Vincent George Forbes
25 October 1928
|Died||3 November 2012 (aged 84)|
London, England, United Kingdom
|Occupation||Sound system operator|
|Known for||Operating the first Jamaican-style sound system in the UK|
He began his career as a selector on the Tom the Great Sebastian sound system in the early 1950s, being given a chance after helping Tom Wong to change a tyre on his car. At the time he was known as 'Shine-Shoes Vinny' due to his smart appearance.
After travelling to England in 1954 as a stowaway on a boat from Kingston, he found work as an engine cleaner for British Rail, becoming an electrician two years later. George built his first sound system in 1955 using a second-hand turntable bought from a shop in Edgware Road, a speaker bought for £15 and an amplifier built for £4, soon establishing 'Duke Vin the Tickler's', in Ladbroke Grove, London, the first Jamaican-style sound system in the UK. The sound system played an important part in popularising ska in Britain. He initially played R&B but soon concentrated on Jamaican music - he was supplied with fresh Jamaican releases, including many from Studio One, by the Daddy Peckings shop in West London. Fellow Jamaican Count Suckle soon set up a sound system in the same area, leading to a rivalry between the two and several sound clashes, with Vin involved in the UK's first clash in 1958.
In the late 1960s he served time in prison after being convicted of pimping, a charge that he denied. On his release he built a larger sound system and bought a house off Harrow Road. One of the tracks that exclusively featured on his sound system was "The Tickler", a track produced by Derrick Harriott that was unavailable elsewhere until it was released in 2006.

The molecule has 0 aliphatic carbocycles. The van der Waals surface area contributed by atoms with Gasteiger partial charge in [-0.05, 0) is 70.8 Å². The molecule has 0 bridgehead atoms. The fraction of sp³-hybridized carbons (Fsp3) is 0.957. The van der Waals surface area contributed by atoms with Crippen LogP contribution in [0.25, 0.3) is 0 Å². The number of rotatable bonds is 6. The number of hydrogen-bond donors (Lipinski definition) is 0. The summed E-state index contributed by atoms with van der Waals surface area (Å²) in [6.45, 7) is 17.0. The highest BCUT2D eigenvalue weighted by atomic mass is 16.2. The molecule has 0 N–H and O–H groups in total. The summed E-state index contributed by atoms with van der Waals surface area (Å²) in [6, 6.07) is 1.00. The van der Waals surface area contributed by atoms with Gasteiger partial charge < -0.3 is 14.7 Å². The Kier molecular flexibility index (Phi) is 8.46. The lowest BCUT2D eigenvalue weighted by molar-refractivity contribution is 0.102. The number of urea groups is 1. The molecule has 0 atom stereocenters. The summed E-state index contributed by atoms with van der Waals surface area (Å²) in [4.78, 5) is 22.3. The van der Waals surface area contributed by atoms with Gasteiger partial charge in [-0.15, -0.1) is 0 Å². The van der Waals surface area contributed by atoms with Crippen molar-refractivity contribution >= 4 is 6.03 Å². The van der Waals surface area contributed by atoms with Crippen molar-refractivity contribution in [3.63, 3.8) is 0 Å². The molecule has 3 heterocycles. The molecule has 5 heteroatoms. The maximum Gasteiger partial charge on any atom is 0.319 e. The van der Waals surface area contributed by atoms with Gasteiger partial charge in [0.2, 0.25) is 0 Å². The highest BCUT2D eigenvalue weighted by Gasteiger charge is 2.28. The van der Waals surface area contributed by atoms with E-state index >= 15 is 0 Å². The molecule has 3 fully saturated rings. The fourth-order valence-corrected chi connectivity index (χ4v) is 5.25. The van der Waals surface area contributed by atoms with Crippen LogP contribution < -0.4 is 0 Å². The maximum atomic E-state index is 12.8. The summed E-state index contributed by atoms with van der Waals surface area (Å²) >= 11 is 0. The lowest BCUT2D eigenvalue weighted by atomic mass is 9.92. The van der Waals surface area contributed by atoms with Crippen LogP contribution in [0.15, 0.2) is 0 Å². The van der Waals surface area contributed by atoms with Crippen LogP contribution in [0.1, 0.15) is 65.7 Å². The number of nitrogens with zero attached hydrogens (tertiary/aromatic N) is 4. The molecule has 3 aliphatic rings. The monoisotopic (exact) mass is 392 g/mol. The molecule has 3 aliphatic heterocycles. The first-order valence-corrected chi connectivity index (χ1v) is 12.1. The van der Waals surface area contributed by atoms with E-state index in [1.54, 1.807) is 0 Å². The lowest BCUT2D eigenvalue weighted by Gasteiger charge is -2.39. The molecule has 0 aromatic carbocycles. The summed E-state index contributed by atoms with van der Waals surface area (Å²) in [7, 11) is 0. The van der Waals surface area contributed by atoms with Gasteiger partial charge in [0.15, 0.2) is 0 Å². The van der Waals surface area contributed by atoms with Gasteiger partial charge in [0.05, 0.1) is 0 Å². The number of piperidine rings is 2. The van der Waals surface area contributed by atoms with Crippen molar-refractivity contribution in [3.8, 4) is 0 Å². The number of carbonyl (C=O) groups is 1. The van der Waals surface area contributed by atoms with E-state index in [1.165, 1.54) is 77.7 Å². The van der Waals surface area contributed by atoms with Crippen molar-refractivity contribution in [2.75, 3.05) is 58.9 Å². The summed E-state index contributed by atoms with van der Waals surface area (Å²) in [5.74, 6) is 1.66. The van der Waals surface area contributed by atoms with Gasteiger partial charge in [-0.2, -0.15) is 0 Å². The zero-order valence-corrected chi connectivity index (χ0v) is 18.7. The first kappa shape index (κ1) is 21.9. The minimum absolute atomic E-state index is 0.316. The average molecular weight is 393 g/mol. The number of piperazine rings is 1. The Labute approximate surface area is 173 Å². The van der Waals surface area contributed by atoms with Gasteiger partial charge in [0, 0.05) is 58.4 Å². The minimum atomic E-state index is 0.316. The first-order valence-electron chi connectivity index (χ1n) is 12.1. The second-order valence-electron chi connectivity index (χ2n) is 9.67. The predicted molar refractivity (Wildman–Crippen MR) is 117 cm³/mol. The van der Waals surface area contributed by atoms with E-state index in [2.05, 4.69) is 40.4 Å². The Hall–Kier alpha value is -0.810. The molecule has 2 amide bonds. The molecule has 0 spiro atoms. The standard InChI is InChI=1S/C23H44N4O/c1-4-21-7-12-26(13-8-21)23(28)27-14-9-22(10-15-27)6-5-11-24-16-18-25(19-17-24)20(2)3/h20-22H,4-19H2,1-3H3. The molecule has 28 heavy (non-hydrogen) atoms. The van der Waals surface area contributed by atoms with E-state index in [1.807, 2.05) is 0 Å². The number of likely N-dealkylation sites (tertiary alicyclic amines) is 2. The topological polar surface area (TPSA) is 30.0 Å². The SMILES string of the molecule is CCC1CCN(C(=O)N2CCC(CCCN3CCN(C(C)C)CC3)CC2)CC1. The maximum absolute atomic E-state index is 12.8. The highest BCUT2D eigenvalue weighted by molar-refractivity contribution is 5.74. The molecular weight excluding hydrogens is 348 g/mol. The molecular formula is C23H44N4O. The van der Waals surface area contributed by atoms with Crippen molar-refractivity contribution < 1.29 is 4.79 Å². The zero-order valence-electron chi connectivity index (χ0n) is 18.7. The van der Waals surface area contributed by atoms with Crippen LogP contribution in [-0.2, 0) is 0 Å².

He was the subject of the 2009 documentary film Duke Vin and the Birth of Ska, directed by Gus Berger.
He died in London on 3 November 2012.
- "Duke Vin", Daily Telegraph, 23 November 2012. Retrieved 1 December 2012
- "Unsung: Duke Vin: sound system pioneer", Jamaica Observer, 16 November 2012. Retrieved 17 November 2012
- Katz, David (2006) People Funny Boy: The Genius of Lee "Scratch" Perry, Omnibus Press, ISBN 978-1846094439, p. 16
- Salewicz, Chris (2012) "Duke Vin: 'Soundman' who brought sound systems to Britain", The Independent, 21 November 2012. Retrieved 1 December 2012
- Hutton, Clinton (2007) "Forging Identity And Community Through Aestheticism and Entertainment: The Sound System and The Rise Of The DJ", Caribbean Quarterly, 1 December 2007. Retrieved 1 December 2012 – via HighBeam (subscription required)
- Burrell, Ian (2009) "The Duke of Notting Hill", The Independent, 4 September 2009. Retrieved 1 December 2012 – via HighBeam (subscription required)
- Barrow, Steve & Dalton, Peter (2004) The Rough Guide to Reggae, 3rd edn., Rough Guides, ISBN 978-1843533290, p. 384
- Hebdige, Dick (1987) Cut 'N' Mix, Routledge, ISBN 978-0415058759, p. 77
- Beckford, Robert (2006) Jesus Dub: Theology, Music and Social Change, Routledge, ISBN 978-0415310185, p. 41
- Broughton, Simon et al (eds.) (2000) World Music: The Rough Guide, Rough Guides, ISBN 978-1858286365, p. 457
- Bradley, Lloyd (2001) Bass Culture: When Reggae was King, Penguin, ISBN 978-0140237634, p. 115
- Duke Vin and the Birth of Ska, Gusto Films